Bailey and Matt Bomer co-star in this heady, tension-filled, spectacular take on The Lavender Scare.
By Valerie Ettenhofer Published November 10, 2023
Welcome to Up Next, a recurring column looking at what’s new in TV. This week, TV critic Valerie Ettenhofer reviews Showtime’s Fellow Travelers,
fellow passengers He introduces himself to the group of bodies. The new Showtime series, one of the best of the year, features an archival footage-heavy opening credits sequence filled with gay men in various states of sexuality, pleasure and revolution. As Paul Leonard-Morgan’s evocative score plays, the audience sees kisses with mustaches, playful poses in the grass, twisted nipples and more, all with a clear message: This is a landmark story about men who Love Men, and no, that’s not what’s going on. This is one of those saccharine respectability politics dramas that shows how queer people and straight people aren’t that different after all. This one? It is unmistakably gay from its first moment to its last.
The show’s lively introduction – punctuated, admittedly, with imagery that calls to mind a Cold War spy movie – stands in stark contrast to its painfully repressed premise. fellow passengers Zooming in on America’s Lavender Scare, the story of McCarthy-era politics and their far-reaching consequences is told through the lens of undercover government employees for whom sexual identity was treated not as a personal matter but a matter of national security. Has been prepared as. During the real-life Lavender Scare, thousands of LGBTQ+ civil servants were dismissed from their jobs. At the same time, many more people (straight and gay alike, because moral panics are irrational) were disturbed by the intrusive, widespread scrutiny of their personal lives. The stakes were high: like fellow passengers Turns out, outed men can lose not only careers, but also families and, if they are forced to commit suicide or become victims of hate crimes, they may even lose their lives.
Against the backdrop of this constant drumbeat of terror, viewers meet Huck (Matt Bomer) and Tim (Jonathan Bailey), a fictional couple (the miniseries is based on Thomas Malone’s 2007 novel) who share an erotic bond despite working close. Have sexual relations. Joseph McCarthy himself. This pair couldn’t be more different; Religious Tim’s clingy idealism and longing for a moral center are countered by Hawke’s prevailing coldness, a deep and borderline sociopathic tendency that aligns Bomer’s performance with Jon Hamm’s. Mad Man, Like Don Draper, Hawke is effortlessly sexy and casually imperious; From the beginning, her relationship with Tim is as strange as it is complex.
The series cuts back and forth between several periods, revisiting both parties in their lives and American history before its story is rooted in the 1950s. most notably, fellow passengers Part of its action moves to ’80s San Francisco, where the AIDS epidemic is raging, and the government that was once obsessed with rooting out gay men can no longer be bothered to admit it. That they exist. The series wisely diverts Tim and Huck’s attention to tell a second story about his friend Marcus (Jelani Alladin) – a Black DC journalist – and the drag queen (Noah Ricketts) he falls for. During this, girls Star Allison Williams plays Hawke’s childhood friend and eventual wife, while Chris Bauer and Will Brill both donned prosthetics to embody McCarthy and his lawyer Roy Cohn’s Bulldog, respectively.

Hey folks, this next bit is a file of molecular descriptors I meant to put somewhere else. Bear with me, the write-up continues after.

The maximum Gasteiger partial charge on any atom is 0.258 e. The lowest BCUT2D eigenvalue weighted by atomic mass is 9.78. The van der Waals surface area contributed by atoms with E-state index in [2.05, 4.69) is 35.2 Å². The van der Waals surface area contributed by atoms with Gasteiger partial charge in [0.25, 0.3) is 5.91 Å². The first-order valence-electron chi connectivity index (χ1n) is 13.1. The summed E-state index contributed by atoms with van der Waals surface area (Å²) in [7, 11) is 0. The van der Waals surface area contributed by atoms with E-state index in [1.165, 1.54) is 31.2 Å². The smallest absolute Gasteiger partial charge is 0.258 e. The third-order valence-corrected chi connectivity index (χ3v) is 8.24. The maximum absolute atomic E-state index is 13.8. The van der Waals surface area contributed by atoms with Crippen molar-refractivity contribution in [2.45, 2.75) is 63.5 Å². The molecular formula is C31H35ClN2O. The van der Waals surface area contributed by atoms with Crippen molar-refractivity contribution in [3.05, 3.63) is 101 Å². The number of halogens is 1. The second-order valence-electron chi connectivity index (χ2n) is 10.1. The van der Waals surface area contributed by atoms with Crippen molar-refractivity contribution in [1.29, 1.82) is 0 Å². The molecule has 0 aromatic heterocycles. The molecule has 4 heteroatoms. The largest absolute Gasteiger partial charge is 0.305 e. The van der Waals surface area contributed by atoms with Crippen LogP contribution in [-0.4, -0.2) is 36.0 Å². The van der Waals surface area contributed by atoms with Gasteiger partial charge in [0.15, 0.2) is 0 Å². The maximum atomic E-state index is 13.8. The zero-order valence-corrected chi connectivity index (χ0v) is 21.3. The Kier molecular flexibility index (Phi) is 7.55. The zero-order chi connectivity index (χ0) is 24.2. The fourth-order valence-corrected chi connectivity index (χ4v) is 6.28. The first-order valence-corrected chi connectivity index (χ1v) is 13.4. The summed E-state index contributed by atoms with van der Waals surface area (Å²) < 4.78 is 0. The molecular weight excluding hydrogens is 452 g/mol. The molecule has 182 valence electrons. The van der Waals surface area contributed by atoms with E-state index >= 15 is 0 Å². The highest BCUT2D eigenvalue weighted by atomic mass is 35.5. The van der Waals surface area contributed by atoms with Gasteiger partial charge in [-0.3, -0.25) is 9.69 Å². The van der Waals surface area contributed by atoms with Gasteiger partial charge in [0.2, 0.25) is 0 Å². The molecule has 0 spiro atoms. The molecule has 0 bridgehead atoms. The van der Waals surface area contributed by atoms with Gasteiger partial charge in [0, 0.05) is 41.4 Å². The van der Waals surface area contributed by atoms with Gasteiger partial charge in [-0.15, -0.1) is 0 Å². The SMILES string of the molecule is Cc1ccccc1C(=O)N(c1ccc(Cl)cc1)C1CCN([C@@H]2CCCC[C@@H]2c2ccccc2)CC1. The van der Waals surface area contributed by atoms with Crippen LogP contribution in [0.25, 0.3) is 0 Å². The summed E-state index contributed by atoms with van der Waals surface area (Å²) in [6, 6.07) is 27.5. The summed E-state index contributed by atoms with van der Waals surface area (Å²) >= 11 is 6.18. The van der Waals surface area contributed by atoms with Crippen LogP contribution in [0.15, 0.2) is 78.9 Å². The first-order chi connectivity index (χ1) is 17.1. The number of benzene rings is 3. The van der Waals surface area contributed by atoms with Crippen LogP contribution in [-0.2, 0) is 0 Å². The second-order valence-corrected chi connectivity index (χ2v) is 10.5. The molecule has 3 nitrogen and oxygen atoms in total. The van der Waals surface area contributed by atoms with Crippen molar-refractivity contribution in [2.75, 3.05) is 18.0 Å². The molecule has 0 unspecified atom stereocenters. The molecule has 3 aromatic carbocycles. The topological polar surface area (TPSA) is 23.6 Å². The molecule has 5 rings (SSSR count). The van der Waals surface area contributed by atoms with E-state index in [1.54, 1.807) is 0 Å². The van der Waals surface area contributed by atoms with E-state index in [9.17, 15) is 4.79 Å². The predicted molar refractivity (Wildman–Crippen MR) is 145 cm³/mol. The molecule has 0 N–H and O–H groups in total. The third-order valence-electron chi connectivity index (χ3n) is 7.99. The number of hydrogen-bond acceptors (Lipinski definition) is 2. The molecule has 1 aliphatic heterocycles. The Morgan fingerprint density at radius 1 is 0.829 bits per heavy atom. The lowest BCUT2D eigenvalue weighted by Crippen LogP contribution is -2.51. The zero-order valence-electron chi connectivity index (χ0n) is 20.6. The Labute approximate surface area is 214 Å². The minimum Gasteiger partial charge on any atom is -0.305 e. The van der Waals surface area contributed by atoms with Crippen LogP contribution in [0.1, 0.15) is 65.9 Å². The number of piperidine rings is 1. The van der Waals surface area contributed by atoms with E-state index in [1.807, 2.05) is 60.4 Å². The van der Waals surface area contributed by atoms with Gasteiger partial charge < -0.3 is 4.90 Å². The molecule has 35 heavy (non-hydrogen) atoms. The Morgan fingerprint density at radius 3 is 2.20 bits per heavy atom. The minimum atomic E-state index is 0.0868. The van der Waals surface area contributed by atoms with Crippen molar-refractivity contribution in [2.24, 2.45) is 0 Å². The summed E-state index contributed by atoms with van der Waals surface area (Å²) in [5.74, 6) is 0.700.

The cast isn’t particularly weak, but Bailey’s performance is particularly revelatory. Historical miniseries are a dime a dozen, but they don’t always feel as lively fellow passengers, Often there is a certain dogmatism in the presentation of information or historical or cultural complexities are reduced to mass (direct) audiences. There is nothing like that in this show. Part of this comes from the fact that philadelphia And Homeland Writer Ron Nieswaner created the series (it’s full of sharp editing and political thriller energy). Homeland Or American), but most of it comes from the belly. The actor has already proved his impressive presence on screen with projects like bridgertonAnd his theater credentials are well established, but his turn came fellow passengers Still feels like a career-maker. His Tim is innocent but never naïve, idealistic but never stupid, and flexible and vulnerable at the same time. While the easily straight-laced Hawk is determined to conquer the DC political world – and his own life – with his spirit of manly bravery, Tim can’t help but reveal himself again and again through his love. Can do. Bailey wears it all on her face, and it’s a performance that is unforgettable.
fellow passengers It’s a potent cocktail of cutting drama and heady romance. The stifling environment its main characters must face to survive is countered by the moments when they are together well and truly free. The show’s sex scenes are frequent and varied – sometimes dirty, sometimes tender, sometimes playful or sad – and often do more to characterize the central pair than their interactions. However, when Hawk and Tim speak their minds, there is a sense of emotional honesty in the show’s script that will level you up. This may be the best way to describe the cumulative effect fellow passengersAn impressive and rewarding show that beautifully highlights decades of its characters’ lives: it will level you up in the best possible way.
Related Topics: Fellow Travelers, Next
Valerie Ettenhofer is a Los Angeles-based freelance writer, TV-lover, and mac and cheese enthusiast. As a senior contributor to Film School Rejects, she covers television through regular reviews and her recurring column, Episodes. She is also a voting member of the television and documentary branches of the Critics’ Choice Association. Twitter: @andeandval (she/her)
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